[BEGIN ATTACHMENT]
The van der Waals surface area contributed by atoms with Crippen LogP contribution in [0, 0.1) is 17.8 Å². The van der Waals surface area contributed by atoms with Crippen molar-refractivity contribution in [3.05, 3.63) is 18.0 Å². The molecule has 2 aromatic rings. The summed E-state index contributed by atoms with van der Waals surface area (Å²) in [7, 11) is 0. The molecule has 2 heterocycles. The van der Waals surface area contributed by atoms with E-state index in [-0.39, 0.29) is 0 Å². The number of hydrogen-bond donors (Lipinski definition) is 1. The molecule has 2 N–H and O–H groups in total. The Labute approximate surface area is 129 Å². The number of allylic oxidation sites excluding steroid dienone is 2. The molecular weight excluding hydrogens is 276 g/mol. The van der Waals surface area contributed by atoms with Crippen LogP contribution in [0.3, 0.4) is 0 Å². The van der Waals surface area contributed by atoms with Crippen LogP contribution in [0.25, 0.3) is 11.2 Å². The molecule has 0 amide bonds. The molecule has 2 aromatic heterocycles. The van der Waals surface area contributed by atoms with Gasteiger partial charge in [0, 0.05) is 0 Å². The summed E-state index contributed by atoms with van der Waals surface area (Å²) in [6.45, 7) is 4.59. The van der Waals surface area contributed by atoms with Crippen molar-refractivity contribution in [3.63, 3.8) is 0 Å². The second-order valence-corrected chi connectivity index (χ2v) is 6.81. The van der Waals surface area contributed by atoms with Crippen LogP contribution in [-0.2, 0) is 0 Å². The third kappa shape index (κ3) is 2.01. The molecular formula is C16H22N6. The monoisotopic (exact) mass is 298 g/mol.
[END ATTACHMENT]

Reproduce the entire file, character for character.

The van der Waals surface area contributed by atoms with Crippen LogP contribution in [0, 0.1) is 17.8 Å². The van der Waals surface area contributed by atoms with Crippen molar-refractivity contribution in [3.05, 3.63) is 18.0 Å². The molecule has 2 aromatic rings. The summed E-state index contributed by atoms with van der Waals surface area (Å²) in [7, 11) is 0. The molecule has 2 heterocycles. The van der Waals surface area contributed by atoms with E-state index in [-0.39, 0.29) is 0 Å². The number of hydrogen-bond donors (Lipinski definition) is 1. The molecule has 2 N–H and O–H groups in total. The Labute approximate surface area is 129 Å². The number of allylic oxidation sites excluding steroid dienone is 2. The molecular weight excluding hydrogens is 276 g/mol. The van der Waals surface area contributed by atoms with Crippen LogP contribution in [0.3, 0.4) is 0 Å². The van der Waals surface area contributed by atoms with Crippen LogP contribution in [0.25, 0.3) is 11.2 Å². The molecule has 0 amide bonds. The molecule has 2 aromatic heterocycles. The van der Waals surface area contributed by atoms with Gasteiger partial charge in [0, 0.05) is 0 Å². The summed E-state index contributed by atoms with van der Waals surface area (Å²) in [6.45, 7) is 4.59. The van der Waals surface area contributed by atoms with Crippen molar-refractivity contribution in [3.63, 3.8) is 0 Å². The second-order valence-corrected chi connectivity index (χ2v) is 6.81. The van der Waals surface area contributed by atoms with Crippen LogP contribution in [-0.2, 0) is 0 Å². The third kappa shape index (κ3) is 2.01. The molecular formula is C16H22N6. The monoisotopic (exact) mass is 298 g/mol.